In the Beatles song "Penny lane" there is such a verse:

Behind the shelter in the middle of a roundabout
The pretty nurse is selling poppies from a tray
And though she feels as if she's in a play
She is anyway

Why does it say "the pretty nurse" here? She wasn't spoken about before and thus is unknown to the listener.


  • 3
    It's a song. Songs are "allowed" to play fast and loose with the "rules" of grammar to achieve the lyric effects the songwriter wishes to achieve when the song is sung aloud. Jan 19, 2022 at 6:57
  • 3
    As @High Performance Mark says it is a song lyric and different rules apply as they do in poetry and literature. The reason Lennon and McCartney used the definite article here is probably to evoke a greater sense of involvement and immediacy but also to fit more closely with the more detailed descriptions of some of the other characters like "the banker" and "the fireman" who are introduced with an indefinite article but then referred to again. Don't worry about it, just listen to, possibly sing, and enjoy a masterpiece.
    – BoldBen
    Jan 19, 2022 at 7:25
  • Thanks for the explanation! In my native language there are no articles at all. And so I'm having troubles trying to grasp them. Most of the time it's clear to me, but sometimes I just don't dig it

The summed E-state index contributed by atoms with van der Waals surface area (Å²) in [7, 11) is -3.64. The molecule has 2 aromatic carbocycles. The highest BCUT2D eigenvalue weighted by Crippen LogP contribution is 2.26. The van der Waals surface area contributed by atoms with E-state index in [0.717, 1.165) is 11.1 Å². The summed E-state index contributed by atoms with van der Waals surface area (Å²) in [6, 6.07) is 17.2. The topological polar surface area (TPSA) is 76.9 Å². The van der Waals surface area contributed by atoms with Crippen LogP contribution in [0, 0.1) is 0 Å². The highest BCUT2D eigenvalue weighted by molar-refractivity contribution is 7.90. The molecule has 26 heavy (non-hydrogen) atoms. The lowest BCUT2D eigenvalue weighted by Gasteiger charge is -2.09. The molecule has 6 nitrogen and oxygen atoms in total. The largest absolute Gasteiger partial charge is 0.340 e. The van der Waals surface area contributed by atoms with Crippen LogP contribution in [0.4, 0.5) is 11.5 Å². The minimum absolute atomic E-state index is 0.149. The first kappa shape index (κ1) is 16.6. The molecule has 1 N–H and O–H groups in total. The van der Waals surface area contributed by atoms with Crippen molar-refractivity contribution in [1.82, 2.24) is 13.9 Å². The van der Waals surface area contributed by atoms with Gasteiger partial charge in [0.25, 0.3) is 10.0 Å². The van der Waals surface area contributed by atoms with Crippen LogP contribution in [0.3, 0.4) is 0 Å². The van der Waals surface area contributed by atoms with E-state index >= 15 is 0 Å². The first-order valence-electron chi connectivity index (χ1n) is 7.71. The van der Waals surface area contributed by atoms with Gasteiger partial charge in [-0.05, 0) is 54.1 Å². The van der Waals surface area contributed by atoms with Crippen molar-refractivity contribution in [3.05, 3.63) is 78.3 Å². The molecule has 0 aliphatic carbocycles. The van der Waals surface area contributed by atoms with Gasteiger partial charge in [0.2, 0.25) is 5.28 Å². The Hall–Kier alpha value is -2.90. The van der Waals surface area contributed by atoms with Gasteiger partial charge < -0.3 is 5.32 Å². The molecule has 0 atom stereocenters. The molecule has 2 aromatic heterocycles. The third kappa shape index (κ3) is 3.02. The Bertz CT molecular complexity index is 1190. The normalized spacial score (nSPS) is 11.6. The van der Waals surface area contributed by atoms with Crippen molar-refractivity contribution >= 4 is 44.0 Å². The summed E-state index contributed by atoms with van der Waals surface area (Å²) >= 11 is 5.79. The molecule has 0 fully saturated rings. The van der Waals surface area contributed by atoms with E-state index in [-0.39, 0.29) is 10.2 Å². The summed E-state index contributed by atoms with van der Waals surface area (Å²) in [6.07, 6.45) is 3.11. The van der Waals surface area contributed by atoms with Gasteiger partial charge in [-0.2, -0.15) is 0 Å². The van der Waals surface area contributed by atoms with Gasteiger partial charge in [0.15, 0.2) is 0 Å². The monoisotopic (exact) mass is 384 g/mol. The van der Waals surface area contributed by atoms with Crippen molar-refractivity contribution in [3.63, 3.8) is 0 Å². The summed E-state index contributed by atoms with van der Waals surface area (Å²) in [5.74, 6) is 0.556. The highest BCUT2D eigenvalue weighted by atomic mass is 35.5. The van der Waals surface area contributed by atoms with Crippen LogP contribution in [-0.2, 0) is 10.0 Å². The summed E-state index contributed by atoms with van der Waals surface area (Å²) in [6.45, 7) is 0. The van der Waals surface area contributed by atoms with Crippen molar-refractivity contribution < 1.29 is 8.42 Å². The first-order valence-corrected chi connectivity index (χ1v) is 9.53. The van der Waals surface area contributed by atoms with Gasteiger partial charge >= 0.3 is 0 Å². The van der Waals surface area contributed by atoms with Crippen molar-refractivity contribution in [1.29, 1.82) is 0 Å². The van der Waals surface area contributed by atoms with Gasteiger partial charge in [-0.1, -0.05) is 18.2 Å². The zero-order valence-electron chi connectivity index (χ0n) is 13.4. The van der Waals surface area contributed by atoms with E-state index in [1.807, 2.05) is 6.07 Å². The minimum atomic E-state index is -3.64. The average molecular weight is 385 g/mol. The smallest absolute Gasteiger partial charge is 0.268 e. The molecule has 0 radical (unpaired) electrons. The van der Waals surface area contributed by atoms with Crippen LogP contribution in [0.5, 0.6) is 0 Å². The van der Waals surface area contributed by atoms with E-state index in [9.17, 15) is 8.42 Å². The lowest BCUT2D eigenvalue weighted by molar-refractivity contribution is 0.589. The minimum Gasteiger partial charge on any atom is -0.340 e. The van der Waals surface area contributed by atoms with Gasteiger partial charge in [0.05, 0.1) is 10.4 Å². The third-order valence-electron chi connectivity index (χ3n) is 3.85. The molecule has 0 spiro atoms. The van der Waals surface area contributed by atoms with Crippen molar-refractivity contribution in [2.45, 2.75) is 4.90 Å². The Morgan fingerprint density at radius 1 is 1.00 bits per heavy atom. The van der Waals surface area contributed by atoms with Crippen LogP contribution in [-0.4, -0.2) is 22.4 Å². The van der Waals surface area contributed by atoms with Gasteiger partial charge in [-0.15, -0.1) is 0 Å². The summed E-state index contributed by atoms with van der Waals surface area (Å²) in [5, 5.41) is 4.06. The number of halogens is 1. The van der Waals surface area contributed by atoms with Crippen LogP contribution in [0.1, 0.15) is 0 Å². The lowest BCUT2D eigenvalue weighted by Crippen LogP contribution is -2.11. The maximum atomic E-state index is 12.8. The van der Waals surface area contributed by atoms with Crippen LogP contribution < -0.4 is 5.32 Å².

– in-u
    Jan 19, 2022 at 7:48
  • 1
    Using a definite article in English is appropriate when the speaker expects the listener to recognize what the noun phrase refers to. It's like using a proper name -- the pretty nurse and Evelyn can both refer to someone you're sposta recognize. If you don't, then you can conclude that you should have, and look for other clues. Jan 19, 2022 at 16:19
  • 1
    the pretty nurse, not the unattractive one, not another one. "the" can imply a comparison, too.
    – Lambie
    Jan 19, 2022 at 17:48

3 Answers 3


She wasn't spoken about before and thus is unknown to the listener.

Although this is one criterion for using "the", it is not the only criterion.